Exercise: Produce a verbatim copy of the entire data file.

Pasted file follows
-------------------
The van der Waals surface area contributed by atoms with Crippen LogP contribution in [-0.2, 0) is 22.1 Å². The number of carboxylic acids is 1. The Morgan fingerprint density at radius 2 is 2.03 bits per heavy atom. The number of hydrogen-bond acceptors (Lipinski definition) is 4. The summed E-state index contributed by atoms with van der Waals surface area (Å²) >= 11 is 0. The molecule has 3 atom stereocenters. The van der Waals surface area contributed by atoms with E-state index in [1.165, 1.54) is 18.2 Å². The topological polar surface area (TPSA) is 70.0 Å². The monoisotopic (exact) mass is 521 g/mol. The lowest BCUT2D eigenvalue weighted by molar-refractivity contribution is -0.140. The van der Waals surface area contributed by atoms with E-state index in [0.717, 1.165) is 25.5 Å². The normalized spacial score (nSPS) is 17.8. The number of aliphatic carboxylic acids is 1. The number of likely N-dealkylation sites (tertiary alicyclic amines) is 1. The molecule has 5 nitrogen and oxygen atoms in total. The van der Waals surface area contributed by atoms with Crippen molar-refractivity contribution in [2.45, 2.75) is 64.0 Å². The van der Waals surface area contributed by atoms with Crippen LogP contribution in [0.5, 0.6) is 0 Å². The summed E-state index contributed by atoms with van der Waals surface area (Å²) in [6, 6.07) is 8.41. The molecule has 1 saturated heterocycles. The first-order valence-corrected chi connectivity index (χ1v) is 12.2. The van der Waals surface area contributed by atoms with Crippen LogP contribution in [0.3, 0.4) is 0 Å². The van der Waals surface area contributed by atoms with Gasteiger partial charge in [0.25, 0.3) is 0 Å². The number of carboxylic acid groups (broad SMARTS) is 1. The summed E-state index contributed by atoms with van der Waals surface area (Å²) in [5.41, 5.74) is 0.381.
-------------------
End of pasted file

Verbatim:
The van der Waals surface area contributed by atoms with Crippen LogP contribution in [-0.2, 0) is 22.1 Å². The number of carboxylic acids is 1. The Morgan fingerprint density at radius 2 is 2.03 bits per heavy atom. The number of hydrogen-bond acceptors (Lipinski definition) is 4. The summed E-state index contributed by atoms with van der Waals surface area (Å²) >= 11 is 0. The molecule has 3 atom stereocenters. The van der Waals surface area contributed by atoms with E-state index in [1.165, 1.54) is 18.2 Å². The topological polar surface area (TPSA) is 70.0 Å². The monoisotopic (exact) mass is 521 g/mol. The lowest BCUT2D eigenvalue weighted by molar-refractivity contribution is -0.140. The van der Waals surface area contributed by atoms with E-state index in [0.717, 1.165) is 25.5 Å². The normalized spacial score (nSPS) is 17.8. The number of aliphatic carboxylic acids is 1. The number of likely N-dealkylation sites (tertiary alicyclic amines) is 1. The molecule has 5 nitrogen and oxygen atoms in total. The van der Waals surface area contributed by atoms with Crippen molar-refractivity contribution in [2.45, 2.75) is 64.0 Å². The van der Waals surface area contributed by atoms with Crippen LogP contribution in [0.5, 0.6) is 0 Å². The summed E-state index contributed by atoms with van der Waals surface area (Å²) in [6, 6.07) is 8.41. The molecule has 1 saturated heterocycles. The first-order valence-corrected chi connectivity index (χ1v) is 12.2. The van der Waals surface area contributed by atoms with Crippen LogP contribution in [0.3, 0.4) is 0 Å². The van der Waals surface area contributed by atoms with Gasteiger partial charge in [0.25, 0.3) is 0 Å². The number of carboxylic acid groups (broad SMARTS) is 1. The summed E-state index contributed by atoms with van der Waals surface area (Å²) in [5.41, 5.74) is 0.381.